A manager’s vision, on the other hand, is short-term. It involves processes, daily tasks, budget management and staffing.

Where do the responsibilities of leaders and managers overlap?

While there are many differences in how managers and leaders operate, their roles retain some of the same requirements.

Managers and leaders perform these crucial functions that can blur the line between leadership and management:

Establishing objectives

Leaders and managers both establish objectives to drive a company toward success. Leaders form big-picture objectives, develop strategies and employ teams that will use their blueprint to take care of the finer details.

Managers aren’t responsible for big-picture objectives, but they devise strategies that align with the company mission and meet short-term goals. Managers establish projects and processes that employees will carry out to achieve the leader’s overarching mission.

Communication

Leaders and managers share ideas, instructions and requirements through communication. They both meet with team members, provide guidance and offer feedback.

Leaders may communicate with employees in a group setting more often than one-on-one. As a leader, you need to have a good pulse on your teams. This sets a good example and instills trust.

You’ll need to share ideas to establish a mission and build a culture for the company. Leadership communication rallies employee engagement and enthusiasm by creating a culture of psychological safety and belonging.

Managers communicate with teams and individuals to provide instruction, encourage improvement, review performance and build morale. They are responsible for their actions and the actions of their team.

Managers are also on the ground, setting rules and measuring performance. Their aim is to ensure the company stays on track to fulfilling its objectives. They need to be able to speak to leadership and communicate the good and bad happening in the company.

Change management

The business world has always been fluid. Yet, emerging technologies and economic factors have accelerated unexpected changes, demanding agility from companies across all industries. Businesses may need to change direction multiple times as they grow and evolve throughout their lifespan. Similarly, a product that begins as an idea can change substantially from one iteration to the next to yield the best results.

Leaders look to the outside world to determine how external factors impact the business. They then make strategy changes accordingly. When necessary, leaders will adapt their vision to change with the evolving needs of customers and employees.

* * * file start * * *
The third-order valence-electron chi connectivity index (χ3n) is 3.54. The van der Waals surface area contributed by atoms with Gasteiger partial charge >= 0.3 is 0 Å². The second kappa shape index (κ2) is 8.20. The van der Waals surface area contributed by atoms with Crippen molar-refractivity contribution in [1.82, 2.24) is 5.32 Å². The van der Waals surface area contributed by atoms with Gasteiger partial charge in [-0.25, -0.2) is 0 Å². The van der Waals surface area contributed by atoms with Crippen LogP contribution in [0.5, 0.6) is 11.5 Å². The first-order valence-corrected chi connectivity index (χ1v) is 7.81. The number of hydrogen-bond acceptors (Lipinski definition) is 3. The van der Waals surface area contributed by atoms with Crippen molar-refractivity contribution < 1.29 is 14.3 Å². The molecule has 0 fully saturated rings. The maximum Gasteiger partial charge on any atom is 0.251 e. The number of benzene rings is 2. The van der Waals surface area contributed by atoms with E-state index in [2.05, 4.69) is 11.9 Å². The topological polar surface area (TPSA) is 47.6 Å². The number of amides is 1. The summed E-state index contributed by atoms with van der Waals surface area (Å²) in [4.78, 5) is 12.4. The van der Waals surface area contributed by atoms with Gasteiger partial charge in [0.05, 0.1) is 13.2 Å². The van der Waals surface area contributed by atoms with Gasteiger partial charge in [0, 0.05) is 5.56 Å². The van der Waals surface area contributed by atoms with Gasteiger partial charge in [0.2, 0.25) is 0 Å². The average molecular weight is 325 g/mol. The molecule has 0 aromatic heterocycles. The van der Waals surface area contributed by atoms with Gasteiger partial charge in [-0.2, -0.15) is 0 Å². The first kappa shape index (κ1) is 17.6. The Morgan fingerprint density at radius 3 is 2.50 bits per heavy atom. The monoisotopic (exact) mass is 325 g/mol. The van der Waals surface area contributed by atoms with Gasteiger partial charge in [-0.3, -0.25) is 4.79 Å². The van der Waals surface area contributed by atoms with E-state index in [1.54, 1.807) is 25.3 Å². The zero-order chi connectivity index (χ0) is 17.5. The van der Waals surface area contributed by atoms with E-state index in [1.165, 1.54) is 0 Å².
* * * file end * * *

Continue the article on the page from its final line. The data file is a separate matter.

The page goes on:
Communication is key here. Great leaders communicate the need for change as it arises, keeping employees aligned with the most promising goals for the future. They need to show confidence in going with the flow. Employees will take their cues from leaders.

Managers typically facilitate changes from within, altering daily processes and tools to adapt to big-picture transformations. They need to know how to adapt and communicate with each member of their team. Everyone is different.

During periods of change, managers are responsible for navigating employees through transitions, mitigating potential risks, securing resources, adjusting project scope, changing schedules, recruiting for new positions, upskilling employees and more.

Decision-making

Both leaders and managers constantly make decisions to secure a better future for the organization.

Leaders make decisions on an organization-wide level. They use industry, economic and company data to find solutions that will benefit employees and the company simultaneously. External trends concerning supply and demand and economic factors play a major role in leadership decision-making.

When all is said and done, companies aim to make money. Leaders have to make decisions based on what is best for the company and its shareholders.

Managers make decisions on a smaller scale, handling the impact of external changes by determining what’s best for each team and department. These are often day-to-day decisions that affect processes and operations.

Decision-making in management typically depends on internal KPIs that indicate performance, production, workflow and resource allocation.

Which is more important, leadership or management?

Leadership and management are both essential to reach company goals. While leaders and managers both inspire individuals to work toward a shared goal, there are some stark differences in how they operate.

A leader develops grand visions. A manager organizes the resources to make the vision a reality.

Great leaders engage employees in their roles and inspire them to reach peak performance. Great managers take care of the details, nurturing employees with effective training, delegation, ongoing support and performance measurement.

Potential conflicts between leadership and management

Organizational leaders keep their eyes on the future while managers focus on what’s happening right now. This basic difference creates fertile ground for conflict.

While managers and leaders want many of the same things, their roles occasionally require them to take opposing positions.

For example, imagine you want to expand your organization. The manager would break the news to you that such lofty goals are impossible with the company’s current budget or workforce. Together, both parties may develop a solution to move things forward.

Leaders’ and managers’ different viewpoints can also result in conflicts over performance. Conflicts may arise when performance or productivity is lower than projected. This is because managers are not only responsible for their shortcomings but those of their teams, too.

Conflicts are inevitable, so a conflict-resolution process is essential. Communication is key, and leaders and managers must be aligned on the company’s mission. This provides common ground for working out disagreements.

Can a good leader be a poor manager?

It’s surprisingly common for leaders to be poor managers. The roles require different skill sets. Someone who is a natural leader may have difficulty reigning in creativity to take on the organizing role of management.

Leaders must seek the best possible vision for the future and inspire others to chase that vision. This way of thinking rarely aligns with the methodical task of working out the details. Great leaders hire qualified and dependable managers to work these details out and decide how short-term actions lead to successfully reaching long-term goals.

Both leaders and managers are essential to reach the highest levels of success. Leaders and managers who work together capitalize on each other’s strengths and make up for each other’s weaknesses, building a dynamic team.

Want to learn more about the nuances of great leadership? Check out the Pip Decks Leadership blog.